Sunday, September 20, 2015

No Buts About It.

Disneyland and Disney World are touted as being the "Happiest" places on earth.  I disagree, even though I really did enjoy the trip the three times I've wandered the Orlando park.  Happiness for me, however, is when I'm working on lesson plans, and the most amazing resource suddenly presents itself, giving life to my lesson, and contemporary relevance to the topic.  This semester, our focus is Disney, with a giant dose of student autonomy and inquiry-based learning.

So today, I thank the fine folks at Edutopia who have given me the golden ticket, this time in the article entitled "Strategies for Helping Students Motivate Themselves."  Sure, there have been many a conversation about the value and/or harm of positives and praise, yet somehow Disney/Pixar has found a way to deliver productivity and motivational messages to their employees, while preserving self-efficacy and positive self-image.

Plussing is a HOTS (Higher Order Thinking Skill) strategy  that hasn't made it to the district-distributed flipchart, and I may be adding a page to mine, just to keep myself in the loop of this brilliant strategy.  Here's the magic:  instead of offering constructive criticism, the discussion between employer and employee includes the words "what if?" , attempting to build on the project without the use of judgmental language.  In an article entitled "You've Been Doing a Fantastic Job. Just One Thing", the art of effective feedback is explored.  Within that article, you guessed it, is the dude behind the Disney/Pixar Plussing research, Peter Sims.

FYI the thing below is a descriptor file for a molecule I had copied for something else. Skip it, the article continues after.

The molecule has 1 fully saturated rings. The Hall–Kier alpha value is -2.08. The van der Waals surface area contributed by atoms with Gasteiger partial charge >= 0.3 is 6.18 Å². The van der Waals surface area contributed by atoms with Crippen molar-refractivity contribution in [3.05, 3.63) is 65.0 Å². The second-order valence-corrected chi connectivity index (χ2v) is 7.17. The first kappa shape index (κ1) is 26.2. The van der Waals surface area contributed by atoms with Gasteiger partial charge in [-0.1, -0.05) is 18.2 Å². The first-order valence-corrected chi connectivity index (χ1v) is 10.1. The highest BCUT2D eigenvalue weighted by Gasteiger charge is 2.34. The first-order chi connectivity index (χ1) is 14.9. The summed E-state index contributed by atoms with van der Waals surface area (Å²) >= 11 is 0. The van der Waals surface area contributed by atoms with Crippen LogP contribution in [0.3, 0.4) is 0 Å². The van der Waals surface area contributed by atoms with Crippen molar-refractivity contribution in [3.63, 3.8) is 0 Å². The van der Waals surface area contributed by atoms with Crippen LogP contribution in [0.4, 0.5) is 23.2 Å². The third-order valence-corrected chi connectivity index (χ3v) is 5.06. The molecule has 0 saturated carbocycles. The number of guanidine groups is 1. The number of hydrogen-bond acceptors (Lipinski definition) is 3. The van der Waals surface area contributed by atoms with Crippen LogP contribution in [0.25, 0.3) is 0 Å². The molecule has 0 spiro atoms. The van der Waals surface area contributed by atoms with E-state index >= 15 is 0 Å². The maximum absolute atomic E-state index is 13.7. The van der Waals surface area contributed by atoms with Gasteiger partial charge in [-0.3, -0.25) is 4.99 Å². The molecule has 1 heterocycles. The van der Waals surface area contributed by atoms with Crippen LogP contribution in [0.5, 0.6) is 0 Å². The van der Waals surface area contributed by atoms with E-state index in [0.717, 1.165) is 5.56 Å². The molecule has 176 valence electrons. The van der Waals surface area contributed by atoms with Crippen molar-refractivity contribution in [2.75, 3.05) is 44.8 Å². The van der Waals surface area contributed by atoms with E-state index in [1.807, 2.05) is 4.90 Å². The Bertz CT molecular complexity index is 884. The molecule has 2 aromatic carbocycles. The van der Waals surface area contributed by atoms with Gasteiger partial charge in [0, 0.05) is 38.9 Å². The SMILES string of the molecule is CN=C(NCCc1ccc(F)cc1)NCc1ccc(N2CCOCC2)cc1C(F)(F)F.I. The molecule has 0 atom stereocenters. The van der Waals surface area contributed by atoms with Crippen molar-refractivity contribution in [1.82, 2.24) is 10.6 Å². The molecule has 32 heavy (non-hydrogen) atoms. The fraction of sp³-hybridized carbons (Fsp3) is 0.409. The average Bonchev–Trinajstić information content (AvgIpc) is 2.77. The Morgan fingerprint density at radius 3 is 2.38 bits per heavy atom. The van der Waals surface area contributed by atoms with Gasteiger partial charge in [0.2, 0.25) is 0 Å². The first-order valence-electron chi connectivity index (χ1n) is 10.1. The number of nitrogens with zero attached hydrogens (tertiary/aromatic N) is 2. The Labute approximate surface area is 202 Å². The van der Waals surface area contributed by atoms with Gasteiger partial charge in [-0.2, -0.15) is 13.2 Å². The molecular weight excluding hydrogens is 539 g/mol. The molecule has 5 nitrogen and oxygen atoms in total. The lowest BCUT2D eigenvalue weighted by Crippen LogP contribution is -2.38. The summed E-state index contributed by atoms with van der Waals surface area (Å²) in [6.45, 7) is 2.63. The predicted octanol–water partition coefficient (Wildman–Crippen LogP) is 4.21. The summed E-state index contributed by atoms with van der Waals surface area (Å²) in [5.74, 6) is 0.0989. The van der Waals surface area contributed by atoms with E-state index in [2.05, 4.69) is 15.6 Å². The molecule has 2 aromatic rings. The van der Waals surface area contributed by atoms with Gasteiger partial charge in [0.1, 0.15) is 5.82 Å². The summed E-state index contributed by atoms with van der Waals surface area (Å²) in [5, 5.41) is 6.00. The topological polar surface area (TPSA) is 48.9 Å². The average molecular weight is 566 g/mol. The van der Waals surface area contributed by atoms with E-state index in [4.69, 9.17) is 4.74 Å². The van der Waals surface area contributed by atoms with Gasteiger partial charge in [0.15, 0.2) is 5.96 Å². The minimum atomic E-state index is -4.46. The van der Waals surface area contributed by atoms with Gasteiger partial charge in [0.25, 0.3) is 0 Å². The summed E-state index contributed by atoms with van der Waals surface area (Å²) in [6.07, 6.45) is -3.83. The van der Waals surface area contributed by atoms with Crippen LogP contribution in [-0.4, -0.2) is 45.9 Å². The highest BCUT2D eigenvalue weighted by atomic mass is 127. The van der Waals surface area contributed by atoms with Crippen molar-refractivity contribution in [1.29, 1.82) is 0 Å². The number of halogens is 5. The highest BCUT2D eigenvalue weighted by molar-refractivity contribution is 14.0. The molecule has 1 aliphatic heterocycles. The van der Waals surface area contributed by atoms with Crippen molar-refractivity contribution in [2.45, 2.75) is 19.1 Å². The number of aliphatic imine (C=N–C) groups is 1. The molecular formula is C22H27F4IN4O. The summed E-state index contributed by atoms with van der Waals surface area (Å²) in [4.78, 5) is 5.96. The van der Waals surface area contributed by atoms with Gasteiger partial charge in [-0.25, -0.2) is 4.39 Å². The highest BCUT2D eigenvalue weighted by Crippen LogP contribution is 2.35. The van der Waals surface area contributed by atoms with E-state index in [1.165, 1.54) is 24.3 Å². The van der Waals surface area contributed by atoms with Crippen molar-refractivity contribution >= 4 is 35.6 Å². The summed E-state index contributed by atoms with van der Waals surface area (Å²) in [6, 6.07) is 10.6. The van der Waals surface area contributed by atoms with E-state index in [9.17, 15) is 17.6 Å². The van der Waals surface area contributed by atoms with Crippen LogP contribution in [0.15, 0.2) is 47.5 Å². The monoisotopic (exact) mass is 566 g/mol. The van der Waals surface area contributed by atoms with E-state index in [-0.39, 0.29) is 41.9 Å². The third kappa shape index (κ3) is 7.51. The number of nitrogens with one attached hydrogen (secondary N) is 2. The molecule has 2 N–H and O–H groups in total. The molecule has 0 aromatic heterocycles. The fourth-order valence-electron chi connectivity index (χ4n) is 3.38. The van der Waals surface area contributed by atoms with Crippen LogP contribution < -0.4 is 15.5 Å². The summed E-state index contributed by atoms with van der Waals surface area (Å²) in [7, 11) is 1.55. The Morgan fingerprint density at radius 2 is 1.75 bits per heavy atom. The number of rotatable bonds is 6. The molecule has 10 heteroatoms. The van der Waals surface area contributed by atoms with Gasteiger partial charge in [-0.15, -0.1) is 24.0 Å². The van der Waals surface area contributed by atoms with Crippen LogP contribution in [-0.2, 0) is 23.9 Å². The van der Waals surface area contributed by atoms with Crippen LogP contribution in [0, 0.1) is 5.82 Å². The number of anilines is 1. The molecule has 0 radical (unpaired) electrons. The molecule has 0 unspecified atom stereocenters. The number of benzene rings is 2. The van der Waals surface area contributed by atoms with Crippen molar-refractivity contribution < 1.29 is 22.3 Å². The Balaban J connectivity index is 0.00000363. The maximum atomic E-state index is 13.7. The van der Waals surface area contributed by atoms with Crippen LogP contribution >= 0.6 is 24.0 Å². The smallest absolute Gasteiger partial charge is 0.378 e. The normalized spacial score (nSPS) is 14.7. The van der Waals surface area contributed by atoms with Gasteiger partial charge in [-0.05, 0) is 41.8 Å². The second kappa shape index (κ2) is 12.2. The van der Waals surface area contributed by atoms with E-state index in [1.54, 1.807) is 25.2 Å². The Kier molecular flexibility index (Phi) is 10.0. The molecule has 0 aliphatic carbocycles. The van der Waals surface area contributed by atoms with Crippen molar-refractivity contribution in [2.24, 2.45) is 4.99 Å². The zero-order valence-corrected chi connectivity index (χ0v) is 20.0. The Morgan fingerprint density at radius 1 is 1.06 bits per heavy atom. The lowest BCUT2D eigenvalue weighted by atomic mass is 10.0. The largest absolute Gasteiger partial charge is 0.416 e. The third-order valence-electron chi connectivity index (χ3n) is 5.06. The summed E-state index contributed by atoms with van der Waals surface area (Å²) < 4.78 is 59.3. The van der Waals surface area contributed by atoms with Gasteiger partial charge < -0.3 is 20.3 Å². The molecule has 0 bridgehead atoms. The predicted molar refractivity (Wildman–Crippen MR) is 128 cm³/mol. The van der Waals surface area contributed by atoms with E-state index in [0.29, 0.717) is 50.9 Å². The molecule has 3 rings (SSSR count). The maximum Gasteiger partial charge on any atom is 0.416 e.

“Animators at Pixar freely describe how painful it can be to have directors plussing their ideas until the smallest details, say a sliver of hair, seems just perfect,” he writes in his book. “But plussing allows for both pointed critique and positive feedback simultaneously, so that even such persistent criticism is not deflating.” 

The next few days will be difficult for me, as I stand back and keep the "solutions" to myself, as teams of students work to solve the creativity challenge tossed at them last week.  When given a challenge like that, everything is fair game, AND nothing is incorrect.

Some things just might need to be plussed a bit.  So this week, there will be math happening in the English wing, as we add more to the already blossoming brilliance. 

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